I have two problems with the buddy-breathing device on SCBA’s.
1) Unless you drill on using it “often”, like once a month, in blacked out facepiece conditions, you probably won’t be able to actually do it in a real, stress-filled emergency. 75% of what you learn is forgotten within two weeks if it is not reinforced! (That’s a fact Jack!)
2) It’s (for lack of a better word) illegal to use. Not to buy (to the joy of the manufactures) but to actually use.
When I was a Lieutenant in 1984, we had a recruit class of 64 recruits. I was moved from Field Operations (# 7’s Ladder) to training and given the assignment of teaching the recruits SCBA’s and Search.
I taught each recruit three ways to buddy-breathe. (One of which is no longer an option now thate we no longer have belt-mounted regulators and corrugated breathing tubes.) I took all 64 into the burn building and actually buddy breathed with each one of them in real smoke conditions. We also went over a few other low air emergency operations.
Later in my carrier, we began to purchase new SCBA’s with buddy-breathing attachments on them. As chief of training at that time, I was reviewing a lesson plan for the “in-service” training for the department in the use of these new tools. Reading the warranty info attached to the new SCBA threw up some red flags to me. The warranty stated (And I paraphrase) “NIOSH and OSHA does not allow any form of buddy breathing. This device is designed for single-wearer use. Any other use voids the warranty of the device.”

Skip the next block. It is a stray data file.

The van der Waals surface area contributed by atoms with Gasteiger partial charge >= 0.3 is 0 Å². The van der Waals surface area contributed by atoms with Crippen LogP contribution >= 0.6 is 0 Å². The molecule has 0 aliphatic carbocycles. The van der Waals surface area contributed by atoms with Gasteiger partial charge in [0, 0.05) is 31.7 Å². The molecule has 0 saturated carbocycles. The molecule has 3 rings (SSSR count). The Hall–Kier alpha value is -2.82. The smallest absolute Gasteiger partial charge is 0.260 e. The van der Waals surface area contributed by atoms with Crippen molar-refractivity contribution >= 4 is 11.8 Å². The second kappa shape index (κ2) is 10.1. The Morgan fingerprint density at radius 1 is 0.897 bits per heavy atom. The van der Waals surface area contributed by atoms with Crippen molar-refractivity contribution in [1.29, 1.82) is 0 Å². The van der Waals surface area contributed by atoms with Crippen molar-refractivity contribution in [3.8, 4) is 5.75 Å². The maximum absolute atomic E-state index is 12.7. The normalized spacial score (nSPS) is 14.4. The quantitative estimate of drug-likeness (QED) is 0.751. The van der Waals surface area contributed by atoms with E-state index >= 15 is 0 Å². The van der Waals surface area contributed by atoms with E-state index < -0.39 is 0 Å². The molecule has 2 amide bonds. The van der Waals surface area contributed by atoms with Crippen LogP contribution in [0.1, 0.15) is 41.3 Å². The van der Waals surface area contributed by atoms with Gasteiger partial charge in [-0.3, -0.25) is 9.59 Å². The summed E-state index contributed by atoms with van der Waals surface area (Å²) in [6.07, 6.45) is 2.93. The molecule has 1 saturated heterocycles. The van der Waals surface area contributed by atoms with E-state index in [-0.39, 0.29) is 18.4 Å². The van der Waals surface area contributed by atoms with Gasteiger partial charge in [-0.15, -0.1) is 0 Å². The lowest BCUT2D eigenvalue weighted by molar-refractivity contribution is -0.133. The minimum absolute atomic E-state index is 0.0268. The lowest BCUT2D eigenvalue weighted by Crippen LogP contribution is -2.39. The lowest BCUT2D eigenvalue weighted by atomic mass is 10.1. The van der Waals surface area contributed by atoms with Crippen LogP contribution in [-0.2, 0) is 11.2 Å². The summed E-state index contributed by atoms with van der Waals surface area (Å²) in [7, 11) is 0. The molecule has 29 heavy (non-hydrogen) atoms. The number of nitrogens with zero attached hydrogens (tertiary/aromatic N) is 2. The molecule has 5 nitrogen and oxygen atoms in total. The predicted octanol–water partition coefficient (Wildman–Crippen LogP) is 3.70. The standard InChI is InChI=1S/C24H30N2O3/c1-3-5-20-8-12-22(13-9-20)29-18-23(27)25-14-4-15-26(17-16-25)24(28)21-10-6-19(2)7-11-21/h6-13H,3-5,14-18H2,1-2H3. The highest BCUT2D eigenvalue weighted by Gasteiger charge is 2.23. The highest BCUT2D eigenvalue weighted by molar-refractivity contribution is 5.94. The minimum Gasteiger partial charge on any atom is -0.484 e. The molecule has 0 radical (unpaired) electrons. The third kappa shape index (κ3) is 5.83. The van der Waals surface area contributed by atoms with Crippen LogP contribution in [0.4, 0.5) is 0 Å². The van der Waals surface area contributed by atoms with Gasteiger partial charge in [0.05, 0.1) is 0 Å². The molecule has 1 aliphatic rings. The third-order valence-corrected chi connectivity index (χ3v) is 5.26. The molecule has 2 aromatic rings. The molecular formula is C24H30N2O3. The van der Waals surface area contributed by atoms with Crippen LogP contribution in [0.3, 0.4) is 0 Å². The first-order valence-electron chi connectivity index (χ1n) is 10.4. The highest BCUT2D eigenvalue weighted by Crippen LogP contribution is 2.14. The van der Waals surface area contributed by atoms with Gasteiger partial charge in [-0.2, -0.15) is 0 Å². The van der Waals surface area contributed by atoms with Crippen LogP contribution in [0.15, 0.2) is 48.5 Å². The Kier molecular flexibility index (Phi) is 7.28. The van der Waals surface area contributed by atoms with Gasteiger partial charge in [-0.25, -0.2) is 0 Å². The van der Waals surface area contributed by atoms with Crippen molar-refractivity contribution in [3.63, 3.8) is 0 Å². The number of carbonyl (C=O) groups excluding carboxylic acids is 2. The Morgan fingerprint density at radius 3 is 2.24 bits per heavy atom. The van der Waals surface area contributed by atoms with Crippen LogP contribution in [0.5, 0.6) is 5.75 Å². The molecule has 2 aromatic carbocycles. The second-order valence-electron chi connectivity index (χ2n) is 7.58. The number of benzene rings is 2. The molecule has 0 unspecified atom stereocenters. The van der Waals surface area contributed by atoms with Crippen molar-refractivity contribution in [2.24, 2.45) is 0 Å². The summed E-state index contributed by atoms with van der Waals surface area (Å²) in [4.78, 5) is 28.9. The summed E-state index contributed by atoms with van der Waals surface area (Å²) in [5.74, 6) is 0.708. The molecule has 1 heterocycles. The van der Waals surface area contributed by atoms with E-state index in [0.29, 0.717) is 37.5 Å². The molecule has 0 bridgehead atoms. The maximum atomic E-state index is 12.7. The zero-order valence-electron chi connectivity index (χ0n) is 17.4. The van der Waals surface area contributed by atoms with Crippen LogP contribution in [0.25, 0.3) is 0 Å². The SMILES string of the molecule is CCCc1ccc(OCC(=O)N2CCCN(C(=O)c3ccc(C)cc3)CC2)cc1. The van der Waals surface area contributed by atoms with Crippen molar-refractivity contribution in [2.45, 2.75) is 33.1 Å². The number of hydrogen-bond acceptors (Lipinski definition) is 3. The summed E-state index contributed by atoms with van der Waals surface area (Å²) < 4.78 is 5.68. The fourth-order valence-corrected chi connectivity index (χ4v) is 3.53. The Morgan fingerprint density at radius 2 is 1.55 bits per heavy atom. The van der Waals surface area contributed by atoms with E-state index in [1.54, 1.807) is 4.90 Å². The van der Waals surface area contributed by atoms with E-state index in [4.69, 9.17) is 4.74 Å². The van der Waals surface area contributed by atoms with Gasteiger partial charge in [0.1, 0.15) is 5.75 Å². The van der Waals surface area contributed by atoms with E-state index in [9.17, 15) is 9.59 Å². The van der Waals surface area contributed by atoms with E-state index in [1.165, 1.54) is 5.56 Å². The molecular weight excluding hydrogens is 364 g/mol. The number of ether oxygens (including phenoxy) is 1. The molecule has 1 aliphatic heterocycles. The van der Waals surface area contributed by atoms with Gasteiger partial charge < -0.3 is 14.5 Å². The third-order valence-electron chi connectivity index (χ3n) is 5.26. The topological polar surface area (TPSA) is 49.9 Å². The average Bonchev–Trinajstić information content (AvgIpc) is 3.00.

Did you catch that? They sold us a device attached to our new SCBA (an option – like cruise control on a car) for a few hundred dollars extra – that they say we can’t use!
That warning is still on the SCBA. Probably on yours. We sent a letter to the IAFF and their Safety team sent us a letter back saying they do not advocate buddy breathing!!!!!
So! I end with this. I know what I would do if you crawled over to me in a fire and said you were out of air or your SCBA wasn’t working. I would give you air and it would not involve any “connection” or bubby-breathing device. There may be an OSHA rule prohibiting buddy-breathing, but there is no rule about letting your brother or sister pass out and eventually die because they ran out of air.
So! Do you know what you would do??? Do you and your crew members have a plan in the event of an “accident” (no one “plans” to run out of air or have their SCBA break) happens????
Just think about it!